» Subscribe Today!
The Power of Information
Home
The Ledger - EST. 1978 - Nashville Edition
X

Forgot your password?
Skip Navigation LinksHome > Article
VOL. 41 | NO. 41 | Friday, October 13, 2017

Rail, downtown tunnel part of Nashville's $5.2B transit plan

Print | Front Page | Email this story

NASHVILLE (AP) — A $5.2 billion proposal to build an extensive transit system in the Tennessee capital would introduce light rail and carve out an underground tunnel downtown.

Nashville Mayor Megan Barry announced Tuesday that her plan would feature 26 miles of light rail, additional bus service and the tunnel.

Details of the plan include:

  • Existing bus service improvements with state-of-the-art electric buses and more cross-town routes, 15-minute peak service on busy routes and buses running 20 hours of every day.
  •  Rapid Bus along Dickerson Road, Hillsboro Road, West End Avenue and the Bordeaux route, which will include signal prioritization, queue jumps, and infrastructure improvements to move transit riders faster to their destination.
  • Light Rail on our busiest corridors – Gallatin Road, Nolensville Road, Charlotte Avenue and Murfreesboro Road to the airport. There will also be a light rail line using existing rails that will run along the Northwest Corridor to Buchanan Street near Tennessee State University. The network will begin operations in 2026 and be completed by 2032.
  • Underground tunnel downtown serving the region’s job, economic and entertainment center while connecting the light rail network from north to south.
  • Neighborhood Transit Centers that offer safe and comfortable access to the entire system.
  • Transportation network enhancements such as better sidewalks, traffic synchronization and signal improvements, and fixing dangerous intersections.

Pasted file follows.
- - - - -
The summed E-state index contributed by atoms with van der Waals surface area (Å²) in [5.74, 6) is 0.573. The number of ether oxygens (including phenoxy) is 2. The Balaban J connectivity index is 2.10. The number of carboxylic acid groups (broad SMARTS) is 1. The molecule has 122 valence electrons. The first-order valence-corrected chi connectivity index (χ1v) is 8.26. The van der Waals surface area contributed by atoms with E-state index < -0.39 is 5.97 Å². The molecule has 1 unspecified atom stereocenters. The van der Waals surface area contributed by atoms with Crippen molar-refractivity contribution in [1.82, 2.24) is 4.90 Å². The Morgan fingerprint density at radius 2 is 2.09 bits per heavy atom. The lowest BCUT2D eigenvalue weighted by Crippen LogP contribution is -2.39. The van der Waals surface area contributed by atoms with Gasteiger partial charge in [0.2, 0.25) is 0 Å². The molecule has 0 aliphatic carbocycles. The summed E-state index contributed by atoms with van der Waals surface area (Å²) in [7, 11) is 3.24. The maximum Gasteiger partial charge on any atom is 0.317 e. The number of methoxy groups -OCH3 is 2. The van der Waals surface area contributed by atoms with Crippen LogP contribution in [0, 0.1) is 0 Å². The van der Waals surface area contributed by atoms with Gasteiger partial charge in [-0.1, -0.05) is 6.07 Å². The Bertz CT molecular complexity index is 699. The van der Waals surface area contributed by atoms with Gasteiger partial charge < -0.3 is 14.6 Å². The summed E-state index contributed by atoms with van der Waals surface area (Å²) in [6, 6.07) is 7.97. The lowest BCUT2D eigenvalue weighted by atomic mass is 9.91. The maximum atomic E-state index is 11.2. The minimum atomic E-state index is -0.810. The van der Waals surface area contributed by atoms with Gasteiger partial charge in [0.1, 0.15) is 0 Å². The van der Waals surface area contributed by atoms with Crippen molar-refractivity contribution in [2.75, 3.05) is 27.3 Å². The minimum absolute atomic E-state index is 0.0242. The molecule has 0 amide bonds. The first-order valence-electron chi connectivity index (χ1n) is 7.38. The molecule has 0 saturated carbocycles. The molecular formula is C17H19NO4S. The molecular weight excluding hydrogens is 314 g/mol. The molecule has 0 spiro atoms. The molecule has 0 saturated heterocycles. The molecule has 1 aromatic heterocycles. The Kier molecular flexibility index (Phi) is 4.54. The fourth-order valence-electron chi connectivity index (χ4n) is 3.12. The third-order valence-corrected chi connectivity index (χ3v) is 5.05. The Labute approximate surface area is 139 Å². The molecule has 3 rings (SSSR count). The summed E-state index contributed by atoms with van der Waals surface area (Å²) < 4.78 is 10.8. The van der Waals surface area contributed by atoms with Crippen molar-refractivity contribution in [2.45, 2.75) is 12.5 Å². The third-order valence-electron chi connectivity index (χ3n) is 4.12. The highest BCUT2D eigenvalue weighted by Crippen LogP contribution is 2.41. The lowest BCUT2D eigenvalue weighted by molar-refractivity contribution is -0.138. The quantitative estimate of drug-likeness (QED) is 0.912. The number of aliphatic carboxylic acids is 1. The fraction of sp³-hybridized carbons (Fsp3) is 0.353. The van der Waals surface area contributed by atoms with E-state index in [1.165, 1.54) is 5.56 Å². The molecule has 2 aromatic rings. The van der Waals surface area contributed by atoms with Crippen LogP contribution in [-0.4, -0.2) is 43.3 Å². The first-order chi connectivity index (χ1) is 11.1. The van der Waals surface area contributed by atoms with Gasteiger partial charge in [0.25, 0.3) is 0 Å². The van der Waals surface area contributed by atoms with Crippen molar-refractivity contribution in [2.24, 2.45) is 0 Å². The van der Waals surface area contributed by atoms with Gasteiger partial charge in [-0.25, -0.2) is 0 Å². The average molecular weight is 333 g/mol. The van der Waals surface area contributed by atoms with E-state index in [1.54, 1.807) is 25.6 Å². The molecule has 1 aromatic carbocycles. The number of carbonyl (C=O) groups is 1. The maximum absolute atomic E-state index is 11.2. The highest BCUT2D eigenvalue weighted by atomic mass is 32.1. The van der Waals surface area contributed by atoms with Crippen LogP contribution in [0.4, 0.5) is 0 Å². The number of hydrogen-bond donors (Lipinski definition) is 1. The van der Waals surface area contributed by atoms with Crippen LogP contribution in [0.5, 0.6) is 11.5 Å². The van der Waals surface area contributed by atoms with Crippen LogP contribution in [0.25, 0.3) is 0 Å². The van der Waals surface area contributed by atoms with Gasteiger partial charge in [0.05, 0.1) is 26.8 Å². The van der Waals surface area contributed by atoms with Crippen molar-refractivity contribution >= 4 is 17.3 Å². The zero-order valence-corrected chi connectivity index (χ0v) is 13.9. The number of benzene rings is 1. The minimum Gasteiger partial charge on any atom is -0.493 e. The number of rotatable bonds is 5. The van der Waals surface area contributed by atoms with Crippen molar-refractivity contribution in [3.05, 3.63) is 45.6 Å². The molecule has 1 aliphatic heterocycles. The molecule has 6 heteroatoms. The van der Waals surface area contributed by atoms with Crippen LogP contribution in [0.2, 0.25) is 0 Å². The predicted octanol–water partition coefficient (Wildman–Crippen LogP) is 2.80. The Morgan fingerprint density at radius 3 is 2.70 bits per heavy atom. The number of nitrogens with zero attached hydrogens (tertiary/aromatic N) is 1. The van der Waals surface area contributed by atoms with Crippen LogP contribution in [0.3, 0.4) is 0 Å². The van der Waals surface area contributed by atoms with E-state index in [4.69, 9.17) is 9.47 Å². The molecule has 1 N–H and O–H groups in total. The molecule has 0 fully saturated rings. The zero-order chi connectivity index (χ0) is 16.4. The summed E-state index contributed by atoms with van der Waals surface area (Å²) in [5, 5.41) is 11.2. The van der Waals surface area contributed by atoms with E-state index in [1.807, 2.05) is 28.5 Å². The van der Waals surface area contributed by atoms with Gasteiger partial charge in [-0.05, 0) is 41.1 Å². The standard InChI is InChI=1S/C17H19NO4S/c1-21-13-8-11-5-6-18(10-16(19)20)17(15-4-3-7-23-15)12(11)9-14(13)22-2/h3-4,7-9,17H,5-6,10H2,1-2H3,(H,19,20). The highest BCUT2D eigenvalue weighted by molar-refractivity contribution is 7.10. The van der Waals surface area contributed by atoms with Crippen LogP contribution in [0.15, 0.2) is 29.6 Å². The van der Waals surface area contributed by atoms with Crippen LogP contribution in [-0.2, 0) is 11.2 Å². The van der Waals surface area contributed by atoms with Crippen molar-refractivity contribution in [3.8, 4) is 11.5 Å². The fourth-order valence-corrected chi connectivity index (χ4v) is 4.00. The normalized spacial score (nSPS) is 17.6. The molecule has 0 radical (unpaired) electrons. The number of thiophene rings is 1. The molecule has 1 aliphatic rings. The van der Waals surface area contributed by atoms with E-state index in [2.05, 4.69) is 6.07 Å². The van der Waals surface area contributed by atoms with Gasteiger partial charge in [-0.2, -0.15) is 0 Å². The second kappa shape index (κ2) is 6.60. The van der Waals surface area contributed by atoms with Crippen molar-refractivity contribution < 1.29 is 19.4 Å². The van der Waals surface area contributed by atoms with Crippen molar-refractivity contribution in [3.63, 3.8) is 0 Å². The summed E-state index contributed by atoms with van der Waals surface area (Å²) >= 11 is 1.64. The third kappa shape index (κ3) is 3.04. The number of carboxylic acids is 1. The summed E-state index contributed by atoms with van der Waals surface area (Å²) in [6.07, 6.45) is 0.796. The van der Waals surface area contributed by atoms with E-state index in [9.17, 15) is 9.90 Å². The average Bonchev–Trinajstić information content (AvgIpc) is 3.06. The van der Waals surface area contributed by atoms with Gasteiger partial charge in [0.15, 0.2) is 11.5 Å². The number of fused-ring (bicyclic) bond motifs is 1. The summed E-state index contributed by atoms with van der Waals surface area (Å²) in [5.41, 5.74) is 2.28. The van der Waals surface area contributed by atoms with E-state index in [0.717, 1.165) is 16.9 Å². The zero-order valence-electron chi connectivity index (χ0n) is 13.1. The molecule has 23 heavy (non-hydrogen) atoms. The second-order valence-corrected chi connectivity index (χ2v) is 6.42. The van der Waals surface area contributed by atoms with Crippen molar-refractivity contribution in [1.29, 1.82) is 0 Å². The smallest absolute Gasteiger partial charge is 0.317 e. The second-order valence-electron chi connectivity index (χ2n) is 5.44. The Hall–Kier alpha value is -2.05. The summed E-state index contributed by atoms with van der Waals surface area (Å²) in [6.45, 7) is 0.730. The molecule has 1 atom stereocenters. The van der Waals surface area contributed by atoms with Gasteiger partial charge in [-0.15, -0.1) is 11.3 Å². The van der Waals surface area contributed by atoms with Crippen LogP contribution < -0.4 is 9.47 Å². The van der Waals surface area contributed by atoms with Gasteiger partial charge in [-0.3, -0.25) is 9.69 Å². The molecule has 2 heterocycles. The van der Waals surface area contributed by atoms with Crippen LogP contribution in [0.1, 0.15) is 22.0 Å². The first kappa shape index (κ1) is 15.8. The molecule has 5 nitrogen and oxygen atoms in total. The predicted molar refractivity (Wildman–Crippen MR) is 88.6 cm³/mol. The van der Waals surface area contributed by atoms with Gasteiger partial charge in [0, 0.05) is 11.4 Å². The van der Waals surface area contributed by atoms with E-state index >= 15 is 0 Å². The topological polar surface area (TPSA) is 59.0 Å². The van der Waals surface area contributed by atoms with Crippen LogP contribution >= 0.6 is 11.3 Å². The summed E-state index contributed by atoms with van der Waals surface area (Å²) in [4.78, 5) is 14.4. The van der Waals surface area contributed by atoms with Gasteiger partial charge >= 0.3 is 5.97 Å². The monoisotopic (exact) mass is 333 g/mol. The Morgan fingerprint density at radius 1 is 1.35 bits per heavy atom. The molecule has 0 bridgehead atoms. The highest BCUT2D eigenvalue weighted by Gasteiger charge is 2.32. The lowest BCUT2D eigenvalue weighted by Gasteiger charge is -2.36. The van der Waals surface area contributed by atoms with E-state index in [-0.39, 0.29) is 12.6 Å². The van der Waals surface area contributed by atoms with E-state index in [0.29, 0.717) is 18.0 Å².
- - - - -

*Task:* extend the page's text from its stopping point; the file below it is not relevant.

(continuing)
Barry wants to put a package of tax increases to pay for the ambitious project before voters in May. The new revenue would come from boosting the city's sales tax by a half-cent per dollar in 2018, followed by another half-cent hike in 2023. It would also increase taxes on hotel stays, rental cars and businesses.

Fares would be free or reduced for poor, disabled, senior and under-18 residents.

The mayor envisions the project being completed in phases by 2032.

In an effort to engage and inform the community on Metro’s transportation solution, the Mayor’s Office, Metro Public Works, and MTA will be hosting a series of open houses throughout Davidson County, starting with neighborhoods along the light rail corridors:

  • Downtown Corridor: Nashville Farmers’ Market Food Court area, Thursday, Oct. 26, 5:30-7:30 p.m.
  • Northwest Corridor: Tennessee State University, Elliott Hall, Thursday, Nov. 2, 6-8 p.m.
  • Charlotte Avenue Corridor: Lentz Public Health Center, Centennial Rooms, Thursday, Nov. 9, 6-8 p.m.
  • Murfreesboro Road Corridor: Trevecca, Tarter Student Activity Center, Tuesday, Nov. 14, 6-8 p.m.
  • Nolensville Road Corridor: Coleman Park, Gym, Saturday, Nov. 18, noon-2 p.m.
  • Gallatin Road Corridor: East Nashville Magnet High, Monday, Nov. 20, 6-8 p.m.